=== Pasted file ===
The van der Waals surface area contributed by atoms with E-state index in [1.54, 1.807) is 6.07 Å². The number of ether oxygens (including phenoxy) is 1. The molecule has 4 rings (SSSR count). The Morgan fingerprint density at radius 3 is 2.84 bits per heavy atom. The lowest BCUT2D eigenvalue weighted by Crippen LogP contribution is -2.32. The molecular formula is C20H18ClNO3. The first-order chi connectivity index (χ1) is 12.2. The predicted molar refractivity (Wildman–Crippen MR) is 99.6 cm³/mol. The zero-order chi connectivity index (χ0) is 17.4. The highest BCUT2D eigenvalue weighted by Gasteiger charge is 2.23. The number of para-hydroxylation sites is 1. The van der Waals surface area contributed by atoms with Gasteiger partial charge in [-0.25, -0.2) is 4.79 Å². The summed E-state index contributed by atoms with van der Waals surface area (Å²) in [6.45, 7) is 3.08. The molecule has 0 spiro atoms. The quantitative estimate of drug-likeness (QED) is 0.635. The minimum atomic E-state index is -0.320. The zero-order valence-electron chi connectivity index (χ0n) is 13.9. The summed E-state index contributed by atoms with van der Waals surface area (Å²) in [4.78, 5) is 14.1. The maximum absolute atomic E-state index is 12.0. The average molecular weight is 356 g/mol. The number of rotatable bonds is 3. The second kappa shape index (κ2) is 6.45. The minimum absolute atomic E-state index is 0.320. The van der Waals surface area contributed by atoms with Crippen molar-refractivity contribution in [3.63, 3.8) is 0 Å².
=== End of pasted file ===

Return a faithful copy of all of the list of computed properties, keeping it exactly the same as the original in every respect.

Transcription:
The van der Waals surface area contributed by atoms with E-state index in [1.54, 1.807) is 6.07 Å². The number of ether oxygens (including phenoxy) is 1. The molecule has 4 rings (SSSR count). The Morgan fingerprint density at radius 3 is 2.84 bits per heavy atom. The lowest BCUT2D eigenvalue weighted by Crippen LogP contribution is -2.32. The molecular formula is C20H18ClNO3. The first-order chi connectivity index (χ1) is 12.2. The predicted molar refractivity (Wildman–Crippen MR) is 99.6 cm³/mol. The zero-order chi connectivity index (χ0) is 17.4. The highest BCUT2D eigenvalue weighted by Gasteiger charge is 2.23. The number of para-hydroxylation sites is 1. The van der Waals surface area contributed by atoms with Gasteiger partial charge in [-0.25, -0.2) is 4.79 Å². The summed E-state index contributed by atoms with van der Waals surface area (Å²) in [6.45, 7) is 3.08. The molecule has 0 spiro atoms. The quantitative estimate of drug-likeness (QED) is 0.635. The minimum atomic E-state index is -0.320. The zero-order valence-electron chi connectivity index (χ0n) is 13.9. The summed E-state index contributed by atoms with van der Waals surface area (Å²) in [4.78, 5) is 14.1. The maximum absolute atomic E-state index is 12.0. The average molecular weight is 356 g/mol. The number of rotatable bonds is 3. The second kappa shape index (κ2) is 6.45. The minimum absolute atomic E-state index is 0.320. The van der Waals surface area contributed by atoms with Crippen molar-refractivity contribution in [3.63, 3.8) is 0 Å².